As energy prices are increasing, the issue of energy poverty becomes even more relevant. How are European countries considering energy poverty in policies? Ana Stojilovska, Research Fellow at the Institute for Political Science led a group of researchers to explore whether, how, and why policy documents in Spain, France, Portugal, the UK, North Macedonia, and Slovenia link energy poverty to other related policy areas. The study was published in Energy Policy with an impact factor of 7.576. The paper has been prepared within the framework of the COST-funded ENGAGER network.
The study suggests that the most explicit links to energy poverty are made in energy efficiency policies rather than in energy price and income policies, due to the dominant techno-economic approach to addressing energy poverty. As countries with a long tradition of addressing energy poverty, France and the UK integrate energy poverty to a greater extent in linked policies. Policy integration is reflected in EU efforts to include energy poverty in climate and energy policies. Emerging debates linked to energy poverty include good governance, citizens’ agency, new energy services, and new threats from the energy transition. The spatial divide of energy poverty across Europe is more than a physical (infrastructural) divide. It is a policy (political) divide embedded in the economic and political space co-shaped by national path dependencies, such as the social welfare system, the energy market, the level of experience of dealing with energy poverty, and the influence of EU policies. These conditions determine the national policy integration efforts linked to energy poverty.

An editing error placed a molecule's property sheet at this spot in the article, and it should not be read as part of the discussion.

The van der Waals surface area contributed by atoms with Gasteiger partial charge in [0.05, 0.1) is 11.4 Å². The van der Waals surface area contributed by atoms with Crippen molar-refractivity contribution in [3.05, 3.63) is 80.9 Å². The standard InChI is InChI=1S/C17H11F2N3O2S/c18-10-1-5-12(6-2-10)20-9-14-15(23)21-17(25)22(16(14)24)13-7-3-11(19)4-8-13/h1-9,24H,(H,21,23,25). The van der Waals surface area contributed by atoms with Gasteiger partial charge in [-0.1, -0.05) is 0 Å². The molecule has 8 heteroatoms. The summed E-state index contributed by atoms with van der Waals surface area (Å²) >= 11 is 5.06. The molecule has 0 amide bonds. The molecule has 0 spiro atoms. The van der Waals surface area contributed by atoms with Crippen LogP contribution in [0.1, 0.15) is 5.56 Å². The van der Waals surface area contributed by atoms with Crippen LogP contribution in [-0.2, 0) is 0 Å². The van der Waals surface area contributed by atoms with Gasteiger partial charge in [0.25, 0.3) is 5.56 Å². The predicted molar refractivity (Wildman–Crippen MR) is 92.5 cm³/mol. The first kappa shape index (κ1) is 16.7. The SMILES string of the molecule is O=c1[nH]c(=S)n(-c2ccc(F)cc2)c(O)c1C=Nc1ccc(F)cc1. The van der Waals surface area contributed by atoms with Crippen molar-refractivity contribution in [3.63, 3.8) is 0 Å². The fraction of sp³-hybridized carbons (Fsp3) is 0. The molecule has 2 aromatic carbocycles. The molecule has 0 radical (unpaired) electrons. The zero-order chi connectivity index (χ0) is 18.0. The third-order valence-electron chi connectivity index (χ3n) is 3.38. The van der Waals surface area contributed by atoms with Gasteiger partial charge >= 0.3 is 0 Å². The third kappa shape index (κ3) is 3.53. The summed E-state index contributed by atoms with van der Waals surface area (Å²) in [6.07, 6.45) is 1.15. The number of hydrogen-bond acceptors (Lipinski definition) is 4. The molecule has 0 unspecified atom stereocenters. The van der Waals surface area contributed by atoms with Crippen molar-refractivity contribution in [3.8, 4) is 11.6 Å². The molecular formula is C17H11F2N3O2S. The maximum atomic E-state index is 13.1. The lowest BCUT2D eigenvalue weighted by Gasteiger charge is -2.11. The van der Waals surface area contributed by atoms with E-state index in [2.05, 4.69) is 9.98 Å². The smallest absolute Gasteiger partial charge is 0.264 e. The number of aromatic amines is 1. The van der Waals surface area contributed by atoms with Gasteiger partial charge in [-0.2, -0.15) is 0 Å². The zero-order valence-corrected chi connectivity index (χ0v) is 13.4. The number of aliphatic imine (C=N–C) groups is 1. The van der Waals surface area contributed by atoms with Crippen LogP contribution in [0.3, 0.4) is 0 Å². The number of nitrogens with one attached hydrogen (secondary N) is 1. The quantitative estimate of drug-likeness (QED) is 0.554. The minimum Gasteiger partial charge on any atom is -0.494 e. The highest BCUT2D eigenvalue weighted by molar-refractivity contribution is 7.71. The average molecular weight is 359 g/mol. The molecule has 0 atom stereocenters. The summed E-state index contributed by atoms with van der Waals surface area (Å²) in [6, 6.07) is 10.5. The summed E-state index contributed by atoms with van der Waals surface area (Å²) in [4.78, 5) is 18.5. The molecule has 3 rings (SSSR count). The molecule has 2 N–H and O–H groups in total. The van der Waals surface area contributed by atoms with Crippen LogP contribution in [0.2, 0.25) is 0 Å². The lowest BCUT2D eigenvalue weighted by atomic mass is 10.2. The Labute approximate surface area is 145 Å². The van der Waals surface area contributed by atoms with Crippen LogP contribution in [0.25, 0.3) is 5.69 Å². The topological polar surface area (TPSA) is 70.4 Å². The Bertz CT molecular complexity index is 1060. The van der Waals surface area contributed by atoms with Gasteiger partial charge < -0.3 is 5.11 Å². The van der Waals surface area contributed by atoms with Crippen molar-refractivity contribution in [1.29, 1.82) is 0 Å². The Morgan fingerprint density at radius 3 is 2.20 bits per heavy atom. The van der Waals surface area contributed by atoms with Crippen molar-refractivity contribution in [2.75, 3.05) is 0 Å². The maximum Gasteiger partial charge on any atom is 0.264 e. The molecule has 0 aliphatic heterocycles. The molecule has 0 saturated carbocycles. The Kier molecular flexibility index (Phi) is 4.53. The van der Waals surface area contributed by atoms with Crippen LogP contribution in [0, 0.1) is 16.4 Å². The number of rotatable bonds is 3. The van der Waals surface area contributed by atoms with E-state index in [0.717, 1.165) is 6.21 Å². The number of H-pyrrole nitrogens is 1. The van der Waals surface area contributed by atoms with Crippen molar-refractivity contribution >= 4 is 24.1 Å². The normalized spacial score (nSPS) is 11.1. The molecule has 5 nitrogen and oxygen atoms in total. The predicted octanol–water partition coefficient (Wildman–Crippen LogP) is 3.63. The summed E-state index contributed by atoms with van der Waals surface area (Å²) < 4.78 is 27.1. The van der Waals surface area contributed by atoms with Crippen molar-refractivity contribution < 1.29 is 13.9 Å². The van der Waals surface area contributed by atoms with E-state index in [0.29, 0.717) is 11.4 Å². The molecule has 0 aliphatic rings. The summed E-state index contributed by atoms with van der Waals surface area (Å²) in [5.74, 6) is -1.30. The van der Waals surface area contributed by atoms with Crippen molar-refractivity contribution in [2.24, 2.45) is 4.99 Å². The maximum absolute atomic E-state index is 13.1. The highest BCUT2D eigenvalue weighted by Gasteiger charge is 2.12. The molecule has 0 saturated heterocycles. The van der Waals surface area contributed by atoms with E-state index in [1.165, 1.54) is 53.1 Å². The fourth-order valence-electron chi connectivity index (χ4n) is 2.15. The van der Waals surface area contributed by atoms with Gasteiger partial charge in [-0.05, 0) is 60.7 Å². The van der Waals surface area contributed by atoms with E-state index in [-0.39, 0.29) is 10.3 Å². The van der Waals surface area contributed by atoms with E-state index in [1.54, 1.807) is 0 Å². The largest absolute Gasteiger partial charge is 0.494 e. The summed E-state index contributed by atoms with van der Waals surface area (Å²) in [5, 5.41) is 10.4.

Access to the paper: Stojilovska, A., Guyet, R., Mahoney, K., Gouveia, J.P., Castaño-Rosa, R., Živčič, L., Barbosa, R. and Tkalec, T. 2022. Energy poverty and emerging debates: Beyond the traditional triangle of energy poverty drivers. Energy Policy 169 113181 https://doi.org/10.1016/j.enpol.2022.113181